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Writing competition brings out the best undiscovered authors in the country

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The writing competition includes writers from poetry, non-fiction and fiction genres. The winners this year are Whitney Kerutis, Saloma Miller Furlong and Sarah Harris Wallman respectively.

Every year at the Tucson Festival of Books, a writing competition is held so authors can compete for the title of “best writer,” and to possibly have a chance for their own writing to be showcased at the festival.

The winners of this year’s Tucson Festival of Book’s writing competition were revealed on Jan. 30. For each genre — poetry, nonfiction and fiction — there was a first, second and third place winner. 

Winners received $1000, $500 and $250 respectively, as well as a scholarship to the Master Writing Workshop which is held in the two days after the festival, March 12 and 13. 

The workshop is a chance for aspiring authors to get advice from five established authors who conduct small group sessions, provide feedback to writers and offer advice, according to the Tucson Festival of Books website.

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Sarah Wallman, the first-place winner in the fiction category, wrote a book called “Birth Stories.” Wallman said her 4,000 to 5,000-word story was written in only three or four days.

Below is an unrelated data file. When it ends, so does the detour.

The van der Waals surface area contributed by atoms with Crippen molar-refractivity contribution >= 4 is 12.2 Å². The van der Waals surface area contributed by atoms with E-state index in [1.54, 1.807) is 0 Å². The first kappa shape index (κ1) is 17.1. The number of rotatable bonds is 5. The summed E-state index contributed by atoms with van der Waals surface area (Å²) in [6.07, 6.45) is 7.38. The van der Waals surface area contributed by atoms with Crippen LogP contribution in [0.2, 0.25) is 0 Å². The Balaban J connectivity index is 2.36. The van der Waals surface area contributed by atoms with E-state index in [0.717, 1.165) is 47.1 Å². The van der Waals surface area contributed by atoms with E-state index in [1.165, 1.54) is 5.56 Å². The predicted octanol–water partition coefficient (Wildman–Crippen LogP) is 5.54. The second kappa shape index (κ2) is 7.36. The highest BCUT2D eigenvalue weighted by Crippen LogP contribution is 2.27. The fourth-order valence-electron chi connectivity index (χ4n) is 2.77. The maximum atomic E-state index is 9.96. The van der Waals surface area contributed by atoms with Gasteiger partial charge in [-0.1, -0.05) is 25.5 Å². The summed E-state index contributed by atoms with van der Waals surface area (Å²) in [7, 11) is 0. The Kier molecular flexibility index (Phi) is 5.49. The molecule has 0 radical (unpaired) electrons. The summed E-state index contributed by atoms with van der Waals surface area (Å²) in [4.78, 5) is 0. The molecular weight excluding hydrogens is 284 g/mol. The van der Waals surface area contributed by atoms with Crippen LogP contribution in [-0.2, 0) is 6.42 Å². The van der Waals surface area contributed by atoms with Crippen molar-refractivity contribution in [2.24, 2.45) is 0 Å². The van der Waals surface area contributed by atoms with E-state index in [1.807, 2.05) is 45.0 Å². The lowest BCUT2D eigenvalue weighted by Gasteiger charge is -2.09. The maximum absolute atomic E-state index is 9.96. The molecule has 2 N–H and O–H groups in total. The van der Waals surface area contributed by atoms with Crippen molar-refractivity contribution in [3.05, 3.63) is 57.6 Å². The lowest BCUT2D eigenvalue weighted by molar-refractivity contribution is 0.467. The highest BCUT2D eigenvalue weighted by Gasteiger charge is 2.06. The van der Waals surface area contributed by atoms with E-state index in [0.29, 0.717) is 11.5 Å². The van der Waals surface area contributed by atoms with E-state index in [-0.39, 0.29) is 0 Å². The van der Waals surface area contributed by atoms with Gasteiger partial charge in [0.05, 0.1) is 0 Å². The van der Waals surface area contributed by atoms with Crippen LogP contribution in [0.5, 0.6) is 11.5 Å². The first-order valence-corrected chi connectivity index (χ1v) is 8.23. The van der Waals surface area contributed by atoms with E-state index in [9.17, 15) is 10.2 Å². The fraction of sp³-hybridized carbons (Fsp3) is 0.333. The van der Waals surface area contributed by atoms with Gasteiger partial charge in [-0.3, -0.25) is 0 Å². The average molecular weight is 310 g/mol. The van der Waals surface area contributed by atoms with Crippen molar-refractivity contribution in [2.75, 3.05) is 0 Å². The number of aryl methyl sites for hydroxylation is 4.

“It’s stuff I’ve been thinking about for a long time, so when it’s ready to be written it’s just ready to come out,” Wallman said.

One of the fiction judges for the competition, Kevin Canty, chose “Birth Stories” because the story is “sharply observed and very well-written,” Canty said. “But what drew me to this story was its unusual narration. This felt almost like a first-person-plural, a story in which the real protagonist was a group of women and not a single consciousness.” 

Whitney Kerutis won first place in the genre of poetry. She is currently a graduate student and teacher at the University of Colorado. 

Kerutis began writing poetry at the age of 9, and now uses those poems to show her students elements of what make a bad poem. 

“We can look at it and correct it, but it’s a nice humble beginning I suppose,” Kerutis said. 

Kerutis has been working on her story, “The Auctioneer’s Daughter and other poems,” for about six months. 

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“[The poems in the book] are concerned with this idea of what is the body that is behind the language,” Kerutis said. “It’s a lot of the poet speaking directly with the reader.”

Emily Van Kley won second place in the poetry section for her work “Houseboat and other poems.”

Van Kley said that it usually takes her months or years for her writings. 

Asked what “Houseboat and other poems” is based upon, Van Kley said, “Many of my poems are memoir-based and explore rural upper Michigan where I grew up, though lately I have been working a lot with themes around sexuality and gender, death, depression and technology.”

The other top 50 finalists in the competition receive an invitation to the workshop, which costs $300 without the fee waived.


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